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Chicago: Munsell Publishing Company, Publishers 1912

This biography was submitted by a researcher and are abstracted from the above named publication.. Errors could occur, so one should always verify the correctness by obtaining copies of vitals and performing all necessary research to document what is contained herein.

DUNKEL, MILTON, one of several honored retired farmers living at Pleasant Plains, Sangamon County, Ill., is of that good old Ohio stock which has done so much for the development of the Middle West. He was born in Pickaway County, Ohio, July 30, 1848, a son of Andrew and Angeline (Young) Dunkel, and is the only survivor of his father's family. The family of Dunkel is of German origin and was founded in America in colonial times. Andrew Dunkel was born in Ohio December 4, 1824, son of John and Catharine (Morehart) Dunkel, who had fourteen children, only one of whom, Mrs. Levina Dorand, wife of W. H. Dorand, contractor and builder, of Pleasant Plains, now survives. Andrew and Angeline Dunkel had three children, two of whom, a son and a daughter, died in infancy. John and Catharine Dunkel moved from Pennsylvania to Ohio not long after the close of the War of the Revolution. Eventually they moved to Cartwright Township, Sangamon County, where Mr. Dunkel died in 1868 and his widow in 1872.

Angeline (Young) Dunkel was born in Fairfield County, Ohio, daughter of David and Elizabeth (Myers) Young, both of German descent and born in Berks County, Pa. Her father spent all his active years as a minister of the Dutch Reformed Church, chiefly in Fairfield County, Ohio. He died when Mrs. Young was only three years old. Later he mother married Jacob C. Valentine, of Pickaway county, Ohio, and lived to be seventy-five years of age. Angeline Dunkel was born February 15, 1827, and was educated in subscription schools, and by her own efforts becoming a woman of fine attainments for her day and generation. She was twenty-one years old when she married. It was in 1855 that the family came to Illinois and Mr. Dunkel took up land in Cartwright Township, Sangamon County. At eighteen she united with the English Lutheran Church at Circleville, Ohio. After they came to this state, she and her husband joined the Missionary Baptist Church of Richland, with which they were helpfully identified as long as they lived. She passed away February 25, 1890, aged sixty-three years, and he September 4, 1898, aged seventy-three years.

Milton Dunkel came as a lad with his parents to Sangamon County in 1855, was brought up to a practical knowledge of farming and obtained his education in the public school near his boyhood home. In 1872 he married Miss Dora A. Smith, born in Cartwright Township, a daughter of William and Sarah (Dorety) Smith. Mr. Smith was born in Scotland and Mrs. Smith in North Carolina. They married in the State just mentioned and came to Illinois in 1844 and both died when Mrs. Dunkel was as yet only a child, he in 1849 and she in 1853. By trade Mr. Smith was a carriage painter. His son, Robert B. Smith is a farmer in Cartwright Township and another son, William W. Smith, is a farmer in Auburn Township. After their marriage Mr. and Mrs. Dunkel settled on the old Dunkel homestead, where they farmed successfully till "February 22, 1899, then moved to Pleasant Plains, where Mr. Dunkel had bought a beautiful home, and they lived there very happily till Mrs. Dunkel died. She was born near the old Richland Baptist Church August 24, 1850, was married March 19, 1872, joined the church mentioned June 1, 1873, and died March 7, 1907, aged fifty-six years, six months and thirteen days. As a girl she was distinguished by a mild disposition and a gentle, affectionate nature. Her early conversion tended to develop and strengthen those admirable qualities. Her life in the church was marked by growing earnestness and increasing interest in the progress of the Redeemer's Kingdom on earth. She was always attentive to the sick and generous to the unfortunate. In her home life she was a model of faithfulness and loving kindness. Her spiritual home was early put in order and her temporal home was no less carefully looked after. These lines were dedicated to her by one who knew her well:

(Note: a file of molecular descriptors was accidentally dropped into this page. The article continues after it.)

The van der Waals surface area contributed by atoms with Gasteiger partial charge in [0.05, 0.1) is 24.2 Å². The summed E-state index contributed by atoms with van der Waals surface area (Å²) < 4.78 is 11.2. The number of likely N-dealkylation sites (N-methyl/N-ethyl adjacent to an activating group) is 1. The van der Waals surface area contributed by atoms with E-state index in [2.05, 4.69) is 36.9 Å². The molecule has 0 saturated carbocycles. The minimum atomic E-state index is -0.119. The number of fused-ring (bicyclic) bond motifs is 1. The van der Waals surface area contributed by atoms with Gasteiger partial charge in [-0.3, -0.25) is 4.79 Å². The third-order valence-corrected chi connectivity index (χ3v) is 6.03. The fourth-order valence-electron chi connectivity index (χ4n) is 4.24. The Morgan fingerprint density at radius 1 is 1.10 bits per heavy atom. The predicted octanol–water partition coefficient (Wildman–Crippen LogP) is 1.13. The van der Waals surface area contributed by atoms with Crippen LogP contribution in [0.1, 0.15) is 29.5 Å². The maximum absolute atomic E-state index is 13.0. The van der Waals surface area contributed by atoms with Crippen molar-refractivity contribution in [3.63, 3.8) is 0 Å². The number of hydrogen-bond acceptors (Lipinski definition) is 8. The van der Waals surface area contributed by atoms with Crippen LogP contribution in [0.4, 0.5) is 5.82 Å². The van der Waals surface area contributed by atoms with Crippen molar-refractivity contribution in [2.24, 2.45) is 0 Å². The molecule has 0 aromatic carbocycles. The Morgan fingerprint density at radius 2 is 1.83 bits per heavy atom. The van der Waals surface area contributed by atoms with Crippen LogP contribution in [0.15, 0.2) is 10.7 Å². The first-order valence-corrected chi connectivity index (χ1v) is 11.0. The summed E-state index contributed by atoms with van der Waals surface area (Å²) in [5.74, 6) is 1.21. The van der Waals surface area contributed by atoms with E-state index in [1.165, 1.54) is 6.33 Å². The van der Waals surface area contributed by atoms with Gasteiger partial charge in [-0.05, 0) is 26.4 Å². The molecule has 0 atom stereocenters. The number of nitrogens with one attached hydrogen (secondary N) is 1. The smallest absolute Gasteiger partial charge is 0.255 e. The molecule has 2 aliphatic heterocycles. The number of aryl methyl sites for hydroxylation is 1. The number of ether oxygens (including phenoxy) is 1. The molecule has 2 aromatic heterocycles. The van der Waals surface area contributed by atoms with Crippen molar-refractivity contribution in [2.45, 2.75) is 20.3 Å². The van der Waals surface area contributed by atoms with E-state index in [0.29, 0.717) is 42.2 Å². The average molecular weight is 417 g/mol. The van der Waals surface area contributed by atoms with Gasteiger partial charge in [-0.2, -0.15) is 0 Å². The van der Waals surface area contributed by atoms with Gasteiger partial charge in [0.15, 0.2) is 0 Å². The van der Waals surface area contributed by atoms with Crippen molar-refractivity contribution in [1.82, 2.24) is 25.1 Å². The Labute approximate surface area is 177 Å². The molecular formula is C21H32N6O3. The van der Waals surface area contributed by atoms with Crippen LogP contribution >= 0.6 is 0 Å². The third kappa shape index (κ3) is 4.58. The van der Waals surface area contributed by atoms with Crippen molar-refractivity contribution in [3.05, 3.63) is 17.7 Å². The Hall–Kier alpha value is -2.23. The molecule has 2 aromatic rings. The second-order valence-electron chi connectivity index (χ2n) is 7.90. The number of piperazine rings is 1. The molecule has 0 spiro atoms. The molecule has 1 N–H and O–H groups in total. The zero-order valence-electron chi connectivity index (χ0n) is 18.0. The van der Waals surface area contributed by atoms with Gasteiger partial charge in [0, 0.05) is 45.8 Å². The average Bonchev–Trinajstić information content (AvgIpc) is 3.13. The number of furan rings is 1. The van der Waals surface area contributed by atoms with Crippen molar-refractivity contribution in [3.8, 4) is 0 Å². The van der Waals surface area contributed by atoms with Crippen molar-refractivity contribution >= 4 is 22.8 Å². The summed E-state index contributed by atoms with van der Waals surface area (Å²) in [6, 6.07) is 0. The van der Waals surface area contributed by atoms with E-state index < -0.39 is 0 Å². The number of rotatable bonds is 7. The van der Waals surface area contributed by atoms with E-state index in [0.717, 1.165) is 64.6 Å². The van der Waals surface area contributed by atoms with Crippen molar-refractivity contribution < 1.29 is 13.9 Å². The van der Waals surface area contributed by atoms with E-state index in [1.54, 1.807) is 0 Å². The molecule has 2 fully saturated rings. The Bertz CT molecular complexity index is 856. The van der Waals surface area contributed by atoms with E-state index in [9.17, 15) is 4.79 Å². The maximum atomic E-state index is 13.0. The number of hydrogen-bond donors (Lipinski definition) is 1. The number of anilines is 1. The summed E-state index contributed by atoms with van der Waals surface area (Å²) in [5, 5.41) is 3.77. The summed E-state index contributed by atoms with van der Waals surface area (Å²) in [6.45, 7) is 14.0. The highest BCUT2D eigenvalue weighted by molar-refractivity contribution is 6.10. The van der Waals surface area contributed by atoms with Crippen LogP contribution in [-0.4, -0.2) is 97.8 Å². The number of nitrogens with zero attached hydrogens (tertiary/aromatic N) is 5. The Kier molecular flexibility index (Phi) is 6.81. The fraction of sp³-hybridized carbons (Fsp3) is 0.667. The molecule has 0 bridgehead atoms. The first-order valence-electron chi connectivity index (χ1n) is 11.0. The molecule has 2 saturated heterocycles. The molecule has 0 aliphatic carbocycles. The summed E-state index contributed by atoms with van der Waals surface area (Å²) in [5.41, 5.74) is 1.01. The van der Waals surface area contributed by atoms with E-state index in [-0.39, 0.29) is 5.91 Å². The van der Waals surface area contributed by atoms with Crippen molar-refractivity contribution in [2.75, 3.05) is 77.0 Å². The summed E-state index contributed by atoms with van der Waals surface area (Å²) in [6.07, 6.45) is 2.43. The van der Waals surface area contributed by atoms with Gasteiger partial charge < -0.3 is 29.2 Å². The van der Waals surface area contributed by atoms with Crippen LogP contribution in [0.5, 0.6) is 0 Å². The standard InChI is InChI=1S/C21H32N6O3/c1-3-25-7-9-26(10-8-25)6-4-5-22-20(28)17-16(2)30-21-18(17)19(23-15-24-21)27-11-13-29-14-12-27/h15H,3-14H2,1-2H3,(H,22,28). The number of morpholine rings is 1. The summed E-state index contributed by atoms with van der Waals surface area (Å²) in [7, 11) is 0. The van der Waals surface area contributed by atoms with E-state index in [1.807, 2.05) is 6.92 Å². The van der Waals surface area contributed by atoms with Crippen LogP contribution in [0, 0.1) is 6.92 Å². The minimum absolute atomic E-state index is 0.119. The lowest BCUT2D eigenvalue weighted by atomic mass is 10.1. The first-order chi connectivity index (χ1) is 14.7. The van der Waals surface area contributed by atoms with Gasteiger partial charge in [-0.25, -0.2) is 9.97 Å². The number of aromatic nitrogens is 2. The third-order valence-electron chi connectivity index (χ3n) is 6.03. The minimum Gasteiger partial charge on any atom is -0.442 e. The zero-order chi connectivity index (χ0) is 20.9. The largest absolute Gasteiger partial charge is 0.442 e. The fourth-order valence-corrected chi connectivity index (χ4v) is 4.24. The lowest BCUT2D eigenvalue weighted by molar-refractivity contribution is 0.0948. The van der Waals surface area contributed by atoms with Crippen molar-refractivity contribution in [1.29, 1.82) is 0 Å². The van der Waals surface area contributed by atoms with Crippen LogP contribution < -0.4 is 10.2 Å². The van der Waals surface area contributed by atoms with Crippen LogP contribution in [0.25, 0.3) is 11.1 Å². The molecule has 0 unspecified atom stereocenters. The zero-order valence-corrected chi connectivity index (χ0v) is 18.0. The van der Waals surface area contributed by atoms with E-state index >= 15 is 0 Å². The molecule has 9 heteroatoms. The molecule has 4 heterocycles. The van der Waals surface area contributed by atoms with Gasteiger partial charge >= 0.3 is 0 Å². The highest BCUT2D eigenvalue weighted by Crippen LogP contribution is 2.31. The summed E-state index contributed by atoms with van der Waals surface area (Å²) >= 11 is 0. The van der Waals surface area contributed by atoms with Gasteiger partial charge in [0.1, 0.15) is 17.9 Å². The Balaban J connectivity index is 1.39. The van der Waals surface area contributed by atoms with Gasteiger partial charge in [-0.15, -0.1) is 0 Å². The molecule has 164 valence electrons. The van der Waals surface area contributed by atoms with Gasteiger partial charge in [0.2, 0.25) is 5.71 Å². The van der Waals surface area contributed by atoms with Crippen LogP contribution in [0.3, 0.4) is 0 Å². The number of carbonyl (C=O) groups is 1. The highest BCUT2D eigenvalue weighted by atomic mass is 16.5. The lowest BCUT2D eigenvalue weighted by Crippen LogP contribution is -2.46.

"Life, I know not what thou art,
But know that thou and I must part,
And when or how or where we met
I own to me's a secret yet.
Life, we've been long together,
Through pleasant and through cloudy weather -
'Tis hard to part when friends are dear,
Perhaps 'twill cost a sigh, a tear;
Then steal away, give little warning,
Choose thine own time,
"Say not good night,
But in some brighter clime
Bid me good morning."

Her home was noted for its genial hospitality. In all that she loved and loved to do she had her husband's sympathy. He has always been ready to contribute his full share toward the advancement of religion and education. Friends in need have ever found him a friend indeed. In politics he is a Democrat. He was a member of the County Board for two years, including the time of the remodeling of the Court House, was a Township Trustee from 1889 to 1908 and Tax Collector in 1899. His public spirit has made him a citizen of whom his neighbors are justly

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